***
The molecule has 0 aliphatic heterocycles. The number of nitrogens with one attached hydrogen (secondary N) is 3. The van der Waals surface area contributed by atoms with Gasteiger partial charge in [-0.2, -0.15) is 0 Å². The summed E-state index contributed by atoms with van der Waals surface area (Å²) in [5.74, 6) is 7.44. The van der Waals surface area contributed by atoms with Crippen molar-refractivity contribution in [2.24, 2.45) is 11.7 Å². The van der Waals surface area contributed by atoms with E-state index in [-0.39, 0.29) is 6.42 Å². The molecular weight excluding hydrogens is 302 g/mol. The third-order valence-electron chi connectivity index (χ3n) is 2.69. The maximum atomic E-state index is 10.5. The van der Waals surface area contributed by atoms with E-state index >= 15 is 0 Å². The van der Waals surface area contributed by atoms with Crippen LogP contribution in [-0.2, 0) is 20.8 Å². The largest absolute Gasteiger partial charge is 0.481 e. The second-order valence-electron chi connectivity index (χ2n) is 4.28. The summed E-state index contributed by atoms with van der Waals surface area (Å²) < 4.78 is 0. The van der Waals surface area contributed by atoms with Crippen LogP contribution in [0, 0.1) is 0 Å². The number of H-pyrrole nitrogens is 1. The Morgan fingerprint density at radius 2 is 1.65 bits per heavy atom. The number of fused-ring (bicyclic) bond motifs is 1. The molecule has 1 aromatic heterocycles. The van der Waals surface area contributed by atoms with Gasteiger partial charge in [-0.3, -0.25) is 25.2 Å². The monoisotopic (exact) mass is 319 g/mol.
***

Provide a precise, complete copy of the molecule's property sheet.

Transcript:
The molecule has 0 aliphatic heterocycles. The number of nitrogens with one attached hydrogen (secondary N) is 3. The van der Waals surface area contributed by atoms with Gasteiger partial charge in [-0.2, -0.15) is 0 Å². The summed E-state index contributed by atoms with van der Waals surface area (Å²) in [5.74, 6) is 7.44. The van der Waals surface area contributed by atoms with Crippen molar-refractivity contribution in [2.24, 2.45) is 11.7 Å². The van der Waals surface area contributed by atoms with E-state index in [-0.39, 0.29) is 6.42 Å². The molecular weight excluding hydrogens is 302 g/mol. The third-order valence-electron chi connectivity index (χ3n) is 2.69. The maximum atomic E-state index is 10.5. The van der Waals surface area contributed by atoms with E-state index >= 15 is 0 Å². The van der Waals surface area contributed by atoms with Crippen LogP contribution in [-0.2, 0) is 20.8 Å². The largest absolute Gasteiger partial charge is 0.481 e. The second-order valence-electron chi connectivity index (χ2n) is 4.28. The summed E-state index contributed by atoms with van der Waals surface area (Å²) < 4.78 is 0. The van der Waals surface area contributed by atoms with Crippen LogP contribution in [0, 0.1) is 0 Å². The number of H-pyrrole nitrogens is 1. The Morgan fingerprint density at radius 2 is 1.65 bits per heavy atom. The number of fused-ring (bicyclic) bond motifs is 1. The molecule has 1 aromatic heterocycles. The van der Waals surface area contributed by atoms with Gasteiger partial charge in [-0.3, -0.25) is 25.2 Å². The monoisotopic (exact) mass is 319 g/mol.